It is also not enough for individuals and groups merely to grow in awareness of laments in the church. In fact, to simply heighten the community's awareness of their laments can easily contribute to escalating frustration, anger, and cynicism. Unleashing laments could conceivably feed a mob mentality or breed venomous factions bent on destruction and denunciation with no clear vision of a future worth inhabiting. We only have to look to the contemporary political arena for evidence of this phenomenon. The last thing we need is to cultivate an ecclesial community of complainers who impugn the good will and character of others and foster hostility or pessimistic withdrawal. Instead, we need to develop a theology and hermeneutics of lamentation as an indispensable facet in ecclesiological method and in our pastoral practices by means of synodal processes of discernment. This means changing how we do ecclesiology and pastoral practice, but how?
What sense are we to make of our ecclesial laments? This challenge is reminiscent of Ignatius of Loyola's attention to experiences of desolation in the spiritual life and his efforts to advise strategic responses to them. Of first importance, he counseled people to develop the daily practice of heeding their consolations and desolations, The Rules for the Discernment of Spirits in the Spiritual Exercises provide an aid for growing in awareness and understanding of the various movements in the self in order to respond in a beneficial way. Ignatius identifies spiritual consolations as those times when our desires and passions are animated with and oriented by faith, hope, and love of God and everything in relation to God. He describes desolations in terms of "darkness of soul, turmoil within it, an impulsive motion toward low and earthly things, or disquiet from various agitations and temptations, moving one toward lack of confidence, without hope, without love; finding oneself totally slothful, tepid, sad, and feeling separated from our Creator" (58)--characteristics similar to those of lamentations. When Ignatius ponders the possible reasons or motives for desolation, he identifies three: laxity in performing one's spiritual practices; a test of one's spiritual commitment; and an experience of one's poverty before God and one's radical dependency on God. (59)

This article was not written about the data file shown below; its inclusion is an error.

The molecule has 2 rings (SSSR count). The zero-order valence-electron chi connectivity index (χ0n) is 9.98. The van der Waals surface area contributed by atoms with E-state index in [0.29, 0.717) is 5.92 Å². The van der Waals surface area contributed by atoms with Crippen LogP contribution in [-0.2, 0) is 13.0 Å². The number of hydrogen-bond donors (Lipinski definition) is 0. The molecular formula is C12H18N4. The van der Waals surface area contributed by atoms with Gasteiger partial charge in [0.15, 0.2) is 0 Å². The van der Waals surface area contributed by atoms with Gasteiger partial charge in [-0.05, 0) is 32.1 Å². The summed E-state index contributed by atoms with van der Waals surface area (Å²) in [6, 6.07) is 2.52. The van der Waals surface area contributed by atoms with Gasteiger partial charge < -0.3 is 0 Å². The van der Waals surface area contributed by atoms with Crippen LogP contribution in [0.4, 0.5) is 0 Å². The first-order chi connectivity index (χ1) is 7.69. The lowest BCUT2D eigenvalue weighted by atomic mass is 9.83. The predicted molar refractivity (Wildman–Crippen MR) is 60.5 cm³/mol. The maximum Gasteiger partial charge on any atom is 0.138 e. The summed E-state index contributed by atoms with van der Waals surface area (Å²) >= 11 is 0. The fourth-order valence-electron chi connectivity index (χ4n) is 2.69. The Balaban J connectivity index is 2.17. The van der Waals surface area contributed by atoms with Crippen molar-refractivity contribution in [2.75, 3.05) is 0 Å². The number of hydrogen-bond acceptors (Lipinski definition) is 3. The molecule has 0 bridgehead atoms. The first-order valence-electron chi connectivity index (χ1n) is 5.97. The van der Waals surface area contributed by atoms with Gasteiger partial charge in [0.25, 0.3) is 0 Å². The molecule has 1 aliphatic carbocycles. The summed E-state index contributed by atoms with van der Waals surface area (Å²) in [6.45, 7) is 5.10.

Most intriguing for my inquiry is that while Ignatius originally identifies consolation with the efficacy and guidance of God and the good spirit, he subsequently qualifies this in the second set of rules, stating that "both the good angel and the bad can console the soul, for contrary ends: the good angel for the profit of the soul, that it may grow and rise from good to better: and the bad angel for the contrary, and later on to draw it to his damnable intention and malice." (60) Through his experiences at Manresa, Ignatius came to realize that one could have a deceptive sense of consolation, and this possibility led him to develop a second set of rules for "greater discernment." (61)